2. From the archaeology under our feet to the historic parks and buildings we love, from precious memories and collections to rare wildlife, we use National Lottery players’ money to help people across the UK explore, enjoy and protect the heritage they care about. http://www.hlf.org.uk.

3. For further information about the Archway Centre see http://www.romanbaths.co.uk/archwaycentre

4. For further information about the City of Bath UNESCO World Heritage Site see http://www.bathworldheritage.org.uk/

Rabbit exclusion zone

Rabbit exclusion zone

Meshed area of embankment near Grosvenor Bridge.

Meshed area of embankment near Grosvenor Bridge.

Bath has to get used to seeing its once green-covered railway embankments stripped of vegetation.

It’s part of the price that has to be paid for electrification of the Great Western line between London and Bristol.

The wire mesh has been laid to stop rabbits burrowing. Too big a warren could mean a collapse of the track above and a possible train derailment.

Low lying vegetation will grow through and cover the mesh mesh l am told. Hopefully, no rabbits left in old burrows.

Reform, economies and putting residents first

Reform, economies and putting residents first

The new Conservative leadership of Bath & North East Somerset Council has set out its priorities for the next four years, with a promise to reform the way the local authority works and build a Council which ‘puts the interests of residents first’. That’s according to a statement the Conservative Group – who now control B&NES – have issued.

The Bath Guildhall

The Bath Guildhall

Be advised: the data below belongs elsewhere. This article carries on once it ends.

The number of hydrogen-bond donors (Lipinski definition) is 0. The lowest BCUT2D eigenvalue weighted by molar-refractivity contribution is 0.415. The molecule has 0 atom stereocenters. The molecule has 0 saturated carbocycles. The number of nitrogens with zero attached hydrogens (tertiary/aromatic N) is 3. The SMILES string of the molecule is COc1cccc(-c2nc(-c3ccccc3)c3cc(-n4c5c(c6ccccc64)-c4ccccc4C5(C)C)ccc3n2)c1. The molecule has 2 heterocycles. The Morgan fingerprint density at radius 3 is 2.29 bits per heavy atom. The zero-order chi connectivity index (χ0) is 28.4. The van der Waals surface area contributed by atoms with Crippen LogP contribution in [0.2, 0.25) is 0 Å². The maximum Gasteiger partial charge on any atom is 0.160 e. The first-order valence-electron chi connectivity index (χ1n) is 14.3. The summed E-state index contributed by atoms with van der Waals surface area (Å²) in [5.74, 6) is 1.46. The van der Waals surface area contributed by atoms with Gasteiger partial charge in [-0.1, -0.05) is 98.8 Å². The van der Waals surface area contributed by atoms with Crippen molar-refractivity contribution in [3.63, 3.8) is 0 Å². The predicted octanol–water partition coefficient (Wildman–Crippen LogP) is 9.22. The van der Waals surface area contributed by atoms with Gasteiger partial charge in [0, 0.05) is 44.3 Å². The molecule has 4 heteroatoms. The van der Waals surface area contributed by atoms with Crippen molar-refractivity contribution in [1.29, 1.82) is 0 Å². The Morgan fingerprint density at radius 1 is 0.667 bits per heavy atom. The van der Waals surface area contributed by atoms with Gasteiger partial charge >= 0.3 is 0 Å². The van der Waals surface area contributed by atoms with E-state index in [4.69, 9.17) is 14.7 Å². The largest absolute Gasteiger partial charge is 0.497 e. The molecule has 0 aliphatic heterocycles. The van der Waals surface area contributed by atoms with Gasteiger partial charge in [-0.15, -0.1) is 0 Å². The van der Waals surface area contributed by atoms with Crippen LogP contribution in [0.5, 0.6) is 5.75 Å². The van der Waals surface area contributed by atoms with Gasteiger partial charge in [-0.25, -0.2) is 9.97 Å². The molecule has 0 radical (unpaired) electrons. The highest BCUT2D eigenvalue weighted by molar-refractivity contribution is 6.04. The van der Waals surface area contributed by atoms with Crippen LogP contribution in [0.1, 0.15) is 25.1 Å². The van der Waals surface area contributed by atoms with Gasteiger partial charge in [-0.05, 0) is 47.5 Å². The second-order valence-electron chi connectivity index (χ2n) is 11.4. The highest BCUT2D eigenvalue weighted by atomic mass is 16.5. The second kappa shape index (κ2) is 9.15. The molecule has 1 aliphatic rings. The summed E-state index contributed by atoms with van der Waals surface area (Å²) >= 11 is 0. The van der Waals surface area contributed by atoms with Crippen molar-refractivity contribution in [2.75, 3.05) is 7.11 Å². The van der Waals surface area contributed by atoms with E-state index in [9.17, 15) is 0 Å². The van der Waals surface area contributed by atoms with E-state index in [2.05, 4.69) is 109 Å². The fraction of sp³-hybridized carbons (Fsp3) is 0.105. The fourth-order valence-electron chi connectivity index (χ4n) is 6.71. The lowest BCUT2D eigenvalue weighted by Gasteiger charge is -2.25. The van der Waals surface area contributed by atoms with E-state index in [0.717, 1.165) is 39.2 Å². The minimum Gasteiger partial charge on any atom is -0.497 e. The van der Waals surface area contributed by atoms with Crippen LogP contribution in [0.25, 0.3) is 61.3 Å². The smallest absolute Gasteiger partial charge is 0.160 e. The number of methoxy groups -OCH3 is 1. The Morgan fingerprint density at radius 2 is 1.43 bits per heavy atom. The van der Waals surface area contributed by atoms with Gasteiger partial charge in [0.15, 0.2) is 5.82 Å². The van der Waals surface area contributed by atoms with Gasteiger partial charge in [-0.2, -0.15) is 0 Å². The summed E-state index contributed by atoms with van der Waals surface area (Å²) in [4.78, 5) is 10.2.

At the authority’s Annual General Meeting on Thursday, 21st May, the Council’s new  leader, Cllr Tim Warren, said that improving transport, investing in the local economy and getting finances back on track would all be at the top of the agenda for his new administration. He also reaffirmed his commitment to delivering on the promises made within the party’s local election manifesto, which included plans to improve local leisure facilities, deliver more affordable homes, and invest in the area’s transport infrastructure, all under a theme of ‘putting residents first’. Council Leader Tim Warren said: “We’ve got a big task ahead of us and we’re very humbled by the trust residents have put in us, but we’ve got a good team in place of talented individuals with fresh ideas and a clear vision for making our area an even better place to live. “With the Council’s new administration now officially appointed, we’re ready to roll-up our sleeves and get on with the job of delivering on the commitments made during the election – such as sorting out our area’s transport system and getting the Council’s finances in order. “There will be difficult decisions ahead, especially when it comes to finding the necessary budget savings within the Council, but B&NES is a great area with huge potential and I’m optimistic about what we can achieve in the next few years.” Explaining the approach the Conservatives will take to running the Council over the next four years, Councillor Warren added: “There’s one overriding theme running through everything we plan to do – and that’s ensuring the interests of residents always come first. Does this proposal truly serve the interests of local residents? That will be the litmus test we will apply to all decisions in the Council. “‘Residents first’ was on the front-page of our manifesto, and that is the approach we will take to running the Council over the next four years.” The Conservatives took control of B&NES Council at the local elections earlier this month, becoming the first political party since B&NES was created to gain an outright majority on the Council, with a total of 37 Councillors against the Lib Dems’ 15 seats and Labour’s 6 Councillors. A further 5 Councillors were also elected as independents. · The six key priorities set out by the new Conservative Cabinet: – Tackle wasteful spending – launching a ‘root and branch’ review of all Council spending to put the Council on a sure financial footing for the long-term; – Improve local transport – bringing forward plans for an East of Bath Park & Ride and developing long-term Transport Strategies for the Somer Valley and Keynsham; – Deliver more homes and jobs – investing in brownfield regeneration projects to deliver more affordable homes and good local jobs; – Invest in young people – delivering more primary school places and investing in facilities for children and young people; – Create cleaner, greener, healthier local communities – with investment in local leisure facilities and improvements to street cleaning and recycling; – Ensure greater choice and independence for older people – with investment in home adaptations for elderly and disabled residents and ensuring integrated health and social care services. Here’s the full list of appointments made at the annual meeting. The new Chairman of Council is Councillor Ian Gilchrist. The Vice-Chairman of Council is Councillor Alan Hale. There are 7 further Cabinet Members taking responsibility for specific service areas. These are: · Councillor Charles Gerrish (Conservative, Keynsham North) – Cabinet Member for Finance & Efficiency · Councillor Tony Clarke (Conservative, Lansdown) – Cabinet Member for Transport · Councillor Michael Evans (Conservative, Midsomer Norton North) Cabinet Member for Children’s Services · Councillor Martin Veal (Conservative, Bathavon North) – Cabinet Member for Community Services · Councillor Vic Pritchard (Conservative, Chew Valley South) – Cabinet Member for Adult Social Care & Health · Councillor Marie Longstaff (Conservative, Keynsham East) – Cabinet Member for Homes & Planning · Councillor Patrick Anketell Jones (Conservative, Lansdown) – Cabinet Member for Economic Development. In addition, there are 7 new roles of Cabinet Assistant. These Cabinet Assistants will not be full members of the Cabinet, but will be aligned to each Cabinet portfolio and will assist the Cabinet Members in their roles – taking on specific responsibilities and helping to ensure delivery within that portfolio. The Cabinet Assistants are: · Finance & Efficiency: Councillor Paul May (Conservative, Publow and Whitchurch) · Transport: Councillor Matt Cochrane (Conservative, Bathwick) · Children’s Services: Councillor Emma Dixon (Conservative, Saltford) · Community Services: Councillor Chris Pearce (Conservative, Kingsmead) · Adult Social Care & Health: Councillor Lisa O’Brien (Conservative, Keynsham South) · Homes & Planning: Councillor Bob Goodman (Conservative, Combe Down) · Economic Development: Councillor Mark Shelford (Conservative, Lyncombe). Note from VMB Director:  OK so Bath’s heritage comes under economic development but it amazes me that – despite so much income from the city’s World Heritage site ‘attractions’ – there is no Cabinet member appointed solely to look after all the  archaeological, architectural  and cultural money-spinners.